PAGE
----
Snapping into the spotlight
The first time I ever saw a stylish girl — tall brown boots, straightened hair, fresh makeup and all — taking “selfies” in Club Clem I was astonished. I thought selfies were reserved for insecure, acne-ridden 13-year-olds or the muscle-bound jerks of MySpace. Apparently, I was wrong.
Before I go on, let me explain to you just what selfies are. These are pictures taken of, and by, the same person. In the past this was semi-difficult to do, given all that was available were flip-phones and traditional cameras. With the dawn of the front camera on the iPhone and other smartphones, however, selfies have become significantly easier to take with relative success — hence, the emergence of selfie-inspired apps such as Snapchat.
Snapchat, the brainchild of a team of Stanford students, was launched in September of 2011. Since then, the Californian basement born project has taken off across the States — to the point that last May 25 “snaps” were sent every second, according to Snapchat. These so-called “snaps” are pictures, taken by the sender, that he or she can edit using the text and a pencil tool within the app. The sender can then send their “masterpiece,” as the Snapchat creators refer to it, to as many or few of their contacts as they wish. Here’s the catch: The viewer can only see it for a maximum of 10 seconds before it disappears for eternity.
But why would anyone want to send a picture that can only last a maximum of 10 seconds before disappearing? Why not just send a regular picture message via text?
Some say the appeal lies in the newfound ability to send ugly or unsuitable for Facebook — e.g. those including alcohol — images to senders that are safe from social media outlets and frat houses. The one downfall, however, comes when users figure out how to take a screenshot of a snap. Snapchat will technically allow screenshots to be taken, though it discourages capturing these fleeting photos by requiring recipients to hold a finger on the screen while viewing a snap. This is in attempt to keep fingers too occupied to press the two buttons necessary to take a screen shot. Should all else fail, Snapchat sends a message to the sender letting them know a permanent keepsake was captured Those Stanford kids are smart, huh?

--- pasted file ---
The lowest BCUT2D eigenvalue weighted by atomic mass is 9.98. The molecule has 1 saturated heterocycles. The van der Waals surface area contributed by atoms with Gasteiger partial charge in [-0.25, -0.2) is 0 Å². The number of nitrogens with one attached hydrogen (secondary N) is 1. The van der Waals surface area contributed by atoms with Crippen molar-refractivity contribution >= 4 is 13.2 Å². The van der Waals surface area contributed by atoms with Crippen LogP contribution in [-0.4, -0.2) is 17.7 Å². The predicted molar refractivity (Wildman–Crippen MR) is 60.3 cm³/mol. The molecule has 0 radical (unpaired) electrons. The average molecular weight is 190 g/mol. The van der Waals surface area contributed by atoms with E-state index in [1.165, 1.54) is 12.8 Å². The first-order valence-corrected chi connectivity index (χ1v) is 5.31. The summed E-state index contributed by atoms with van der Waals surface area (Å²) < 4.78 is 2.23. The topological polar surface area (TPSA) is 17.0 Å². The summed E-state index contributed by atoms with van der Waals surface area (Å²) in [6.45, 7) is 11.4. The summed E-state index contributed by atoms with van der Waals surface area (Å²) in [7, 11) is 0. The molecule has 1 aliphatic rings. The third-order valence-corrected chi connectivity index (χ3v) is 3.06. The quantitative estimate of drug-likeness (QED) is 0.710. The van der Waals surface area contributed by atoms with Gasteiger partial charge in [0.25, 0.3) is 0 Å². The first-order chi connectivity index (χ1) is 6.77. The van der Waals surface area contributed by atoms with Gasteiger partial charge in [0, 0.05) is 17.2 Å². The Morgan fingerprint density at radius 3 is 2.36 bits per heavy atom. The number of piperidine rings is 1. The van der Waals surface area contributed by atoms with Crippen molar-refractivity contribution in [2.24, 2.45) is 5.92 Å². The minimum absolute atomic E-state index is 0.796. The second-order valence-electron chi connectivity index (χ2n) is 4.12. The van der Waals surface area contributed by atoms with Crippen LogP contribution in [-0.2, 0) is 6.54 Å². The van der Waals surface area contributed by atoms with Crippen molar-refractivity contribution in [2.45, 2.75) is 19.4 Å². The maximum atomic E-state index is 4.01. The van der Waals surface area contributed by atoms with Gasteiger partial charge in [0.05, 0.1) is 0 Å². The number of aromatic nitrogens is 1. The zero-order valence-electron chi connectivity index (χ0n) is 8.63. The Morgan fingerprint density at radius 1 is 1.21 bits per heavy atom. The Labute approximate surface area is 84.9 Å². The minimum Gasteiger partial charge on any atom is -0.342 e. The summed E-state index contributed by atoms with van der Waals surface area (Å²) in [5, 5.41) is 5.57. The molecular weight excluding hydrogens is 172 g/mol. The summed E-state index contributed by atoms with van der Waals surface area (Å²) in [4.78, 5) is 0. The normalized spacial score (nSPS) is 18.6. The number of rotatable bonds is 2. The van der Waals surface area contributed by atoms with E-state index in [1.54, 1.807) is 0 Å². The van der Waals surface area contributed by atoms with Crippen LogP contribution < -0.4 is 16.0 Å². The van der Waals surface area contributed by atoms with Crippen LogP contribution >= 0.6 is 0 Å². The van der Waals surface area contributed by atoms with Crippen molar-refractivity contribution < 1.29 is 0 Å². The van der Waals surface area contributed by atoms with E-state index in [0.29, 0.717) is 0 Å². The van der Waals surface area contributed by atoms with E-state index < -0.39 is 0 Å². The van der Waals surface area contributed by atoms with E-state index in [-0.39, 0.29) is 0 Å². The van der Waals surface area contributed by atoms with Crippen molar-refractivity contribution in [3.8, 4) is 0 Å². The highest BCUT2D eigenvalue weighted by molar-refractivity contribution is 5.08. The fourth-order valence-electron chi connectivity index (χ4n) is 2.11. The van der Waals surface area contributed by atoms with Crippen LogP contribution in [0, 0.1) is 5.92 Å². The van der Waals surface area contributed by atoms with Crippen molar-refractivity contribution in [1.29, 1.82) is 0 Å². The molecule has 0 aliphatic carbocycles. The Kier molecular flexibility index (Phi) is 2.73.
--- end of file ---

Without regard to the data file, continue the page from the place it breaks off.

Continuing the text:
Though Snapchat is a fun tool for telling friends where you are, capturing a funny moment, or just making silly faces, concerns have been raised that this app is actually being used as a means of “sexting” — the act of taking nude photos of one’s self and sending them as a form of sexual flirtation. As an avid Snapchat user, I would like to firmly assert that this is not the way Snapchat is used on Grounds. Snapchat is a lighthearted interface designed to bring users closer together, and crass snaps are rare to nonexistent.
“Snapchat is less serious than Skype, but more personal than merely texting,” fourth-year College student Ainsley Lastner said.
Now, instead of sending a text saying, “Hey, we should grab coffee,” a boy who is interested in me can send a picture of himself with a mug in hand and text displaying his request right on the picture. By using Snapchat, this suitor can then see the exact moment I open the picture, giving me added incentive to respond quickly so as not to appear rude. He also reminds me how cute he is and how unattractive my homework is. Guess who wins that battle?
Snapchat is here to stay — as long as it keeps its current formatting and, like Facebook, updates colors for the pencil tool and makes other minor improvements every so often to keep users involved. When it really comes down to it, who wouldn’t want to see my face when I ask them to join me at Coupes? Exactly.